Insta-love is the probably the number one technique seen in YA Fiction today. Yupp that’s right. Pretty much every novel you pick up off the YA shelf will have some variation of this virus. The genre it is used most in? Definitely any kind of paranormal romance. I have pretty much read every variation of the Twilight insta-love ever created. EVER CREATED I TELL YOU. First we have our protagonist, usually an insecure female girl who has just encountered a major change in her life (i.e.: a big move, family member(s) died, etc) . Enter hunky, mysterious male lead with a bit of an anger problem and protection complex. Usually the male is unfriendly at first, scared of what he feels (BLECH!). They (against all odds of course) fall in love and face the evil together and then we have happily ever after. All over a course of months or days depending on how much lovin’ our characters are feeling. They of course get that little happy period where they can express their love before the imminent danger descends upon them. All is well until the sequel (AKA LOVE TRIANGLE). What some of these authors fail to understand is that we have already read 500 pages of this in Twilight – trust me when I say Stephanie Meyer covered the subject throughly; we don’t need more cut copies of it! Twilight is probably (dare I say) the best Twilight out there, we don’t need a billion different copies with different names and scenarios, we got it the first time!

I got a little off course (trust me there was a lot more on that subject than what was written) but now we shall focus on the insta-love. The reason I mentioned Twilight was because that is pretty much the mother of all insta-love scenarios. Edward and Bella meet and BOOM a couple weeks later they are declaring themselves in “love”. I cannot express to you, dear reader, how much I absolutely hate this. Whatever happened to love being something special that didn’t just occur overnight? Has anyone ever read any Jane Austin? The greatest romantic novels ever written didn’t just have the characters fall in love overnight. It used to be a gradual, sacred process that took us readers on a wild ride on an emotional roller coaster. To me, insta-love just makes everything so much more boring. I love to wait and yearn for the characters to even acknowledge that there is some sort of attraction between them, and yet in almost every book I pick up there is a few chapters of this and then BOOM insta-love claims another victim. Romances that span several books are the best kind to me, not this “I’m so in love with him/her” after a couple chapters stuff. I think the main reason that we see this over and over and over again is because in the world we live in, instant gratification is what everyone wants, heck I even want it sometimes. But books are where things should be different, where things should be sacred and not just another contribution to the fads of our time.

Now…On to my next rant: LOVE TRIANGLES!

love triangle (noun) – a scenario in which person A is “in love” with person B and person C at the same time; often causes a rift in a relationship which began before the third person was introduced; person A has to make a “life changing” choice between their two loves at the end

In previous posts I have mentioned how much I hate the dreaded love triangle, and I have finally decided to release all my frustrations in this lovely little rant. Where do I even begin? Well again I will bring your attention to Twilight which was one of the first love triangles I read that really really angered me. Bella was probably one of my least favorite protagonists ever (especially when Kirstin Stewart played her in the movie), and the love triangle just added fuel to my fire of hatred. What I just could not understand in any way, shape, or form was why Bella was even questioning her love for Edward. Wasn’t this the same guy that had her ready to give everything up for him? The one that was “too perfect” to be with her? And yet when he was in love with her she couldn’t make up her mind between him and Jacob, the younger annoying guy? As you can see I was clearly team Edward in this scenario, but that’s just it! I want to be able to love every character for who they are, not have to pick a side. Why should we have “team edward” or “team jacob” why can’t we all just be “team Bella don’t get killed even though you’re annoying”?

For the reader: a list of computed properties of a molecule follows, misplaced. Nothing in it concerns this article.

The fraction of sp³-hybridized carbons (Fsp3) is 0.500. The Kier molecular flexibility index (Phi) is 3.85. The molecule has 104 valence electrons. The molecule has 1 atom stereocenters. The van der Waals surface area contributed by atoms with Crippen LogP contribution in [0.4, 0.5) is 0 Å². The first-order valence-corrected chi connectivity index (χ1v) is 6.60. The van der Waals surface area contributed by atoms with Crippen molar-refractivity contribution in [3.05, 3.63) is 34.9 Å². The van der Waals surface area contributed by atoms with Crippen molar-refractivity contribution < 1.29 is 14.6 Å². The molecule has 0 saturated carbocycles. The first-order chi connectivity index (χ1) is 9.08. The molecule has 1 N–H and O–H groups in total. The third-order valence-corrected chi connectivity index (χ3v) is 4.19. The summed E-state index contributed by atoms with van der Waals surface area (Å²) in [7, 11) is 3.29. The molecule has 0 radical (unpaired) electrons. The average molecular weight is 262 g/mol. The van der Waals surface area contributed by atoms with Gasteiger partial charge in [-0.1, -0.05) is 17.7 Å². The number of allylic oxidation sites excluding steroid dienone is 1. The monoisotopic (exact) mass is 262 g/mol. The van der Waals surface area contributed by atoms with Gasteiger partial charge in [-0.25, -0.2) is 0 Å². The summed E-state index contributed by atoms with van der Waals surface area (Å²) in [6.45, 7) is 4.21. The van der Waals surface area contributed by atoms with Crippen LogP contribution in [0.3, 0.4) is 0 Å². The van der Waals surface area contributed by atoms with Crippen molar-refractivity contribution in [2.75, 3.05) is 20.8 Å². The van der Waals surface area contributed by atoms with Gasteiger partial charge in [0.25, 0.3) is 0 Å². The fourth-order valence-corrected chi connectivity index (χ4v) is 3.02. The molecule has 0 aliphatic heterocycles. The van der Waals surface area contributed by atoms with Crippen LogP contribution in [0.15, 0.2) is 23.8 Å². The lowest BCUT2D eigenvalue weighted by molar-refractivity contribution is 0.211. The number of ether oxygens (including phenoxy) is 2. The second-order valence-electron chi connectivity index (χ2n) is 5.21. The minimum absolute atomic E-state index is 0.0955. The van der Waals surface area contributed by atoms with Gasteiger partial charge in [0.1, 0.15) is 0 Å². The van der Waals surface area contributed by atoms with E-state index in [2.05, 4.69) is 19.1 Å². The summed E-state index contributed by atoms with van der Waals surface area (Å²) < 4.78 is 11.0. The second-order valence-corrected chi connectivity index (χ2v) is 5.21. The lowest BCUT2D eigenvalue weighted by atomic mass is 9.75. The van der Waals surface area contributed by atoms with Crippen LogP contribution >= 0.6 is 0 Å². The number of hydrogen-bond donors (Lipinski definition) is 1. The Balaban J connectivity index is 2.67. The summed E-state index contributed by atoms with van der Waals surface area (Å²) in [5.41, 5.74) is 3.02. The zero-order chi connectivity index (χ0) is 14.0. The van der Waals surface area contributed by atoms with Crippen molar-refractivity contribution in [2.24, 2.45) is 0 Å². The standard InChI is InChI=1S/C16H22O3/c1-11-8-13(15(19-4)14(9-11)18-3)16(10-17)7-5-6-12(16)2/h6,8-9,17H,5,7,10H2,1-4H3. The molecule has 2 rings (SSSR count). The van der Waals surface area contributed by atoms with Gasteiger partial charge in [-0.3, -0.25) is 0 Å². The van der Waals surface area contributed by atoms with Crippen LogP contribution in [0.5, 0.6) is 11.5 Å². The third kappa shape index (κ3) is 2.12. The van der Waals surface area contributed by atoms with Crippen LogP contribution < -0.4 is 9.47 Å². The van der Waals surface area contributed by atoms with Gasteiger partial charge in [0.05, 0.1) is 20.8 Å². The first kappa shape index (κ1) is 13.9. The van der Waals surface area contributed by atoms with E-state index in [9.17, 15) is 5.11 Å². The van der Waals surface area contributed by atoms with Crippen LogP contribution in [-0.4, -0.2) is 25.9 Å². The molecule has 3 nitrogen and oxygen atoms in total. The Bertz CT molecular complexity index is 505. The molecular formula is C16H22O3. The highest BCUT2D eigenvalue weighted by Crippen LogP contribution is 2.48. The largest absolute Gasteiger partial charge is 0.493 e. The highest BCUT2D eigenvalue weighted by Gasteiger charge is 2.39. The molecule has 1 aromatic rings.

I don’t know why authors feel the need to add love triangles. Is it to spice it up or something? Because let me tell you most of those books are pretty spicy already with vampires, ghosts, werewolves, etc. trying to kill the protagonist. In fluffy chick-lit books it may be necessary, but not so much in paranormal/dystopian romances. Why can’t the protagonist just be in love with one freaking guy in the book? Is that too much to ask? Why do we have to go through the motions of pretending that the main character is going to end up with someone else that is not their “first love”? It is totally unnecessary and overused and I am sick of it, SICK OF IT I TELL YOU!

These lists may have some spoilers so beware!

Examples of books with suitable love triangles and/or no insta-love are:

  1. The Mortal Instruments Series – while Clary does have a bit of a love triangle in the beginning books, it is not the main focus of the book and it is resolved very well hence me still being able to read the series without being annoyed
  2. The Gallagher Girls Series – the love between our protagonist and Zach that started in book 2 really doesn’t happen overnight (amazing right) but it actually spans many books which makes it a lot more enjoyable and exciting read; also no love triangle and love actually isn’t the main focus of the book which is refreshing
  3. Bloodlines Series – while there are only two books in the series and I can’t really judge at this point, the author seems to be taking it in a good direction; the love definitely doesn’t happen overnight and there is no love triangle in the foreseeable future (thank goodness!)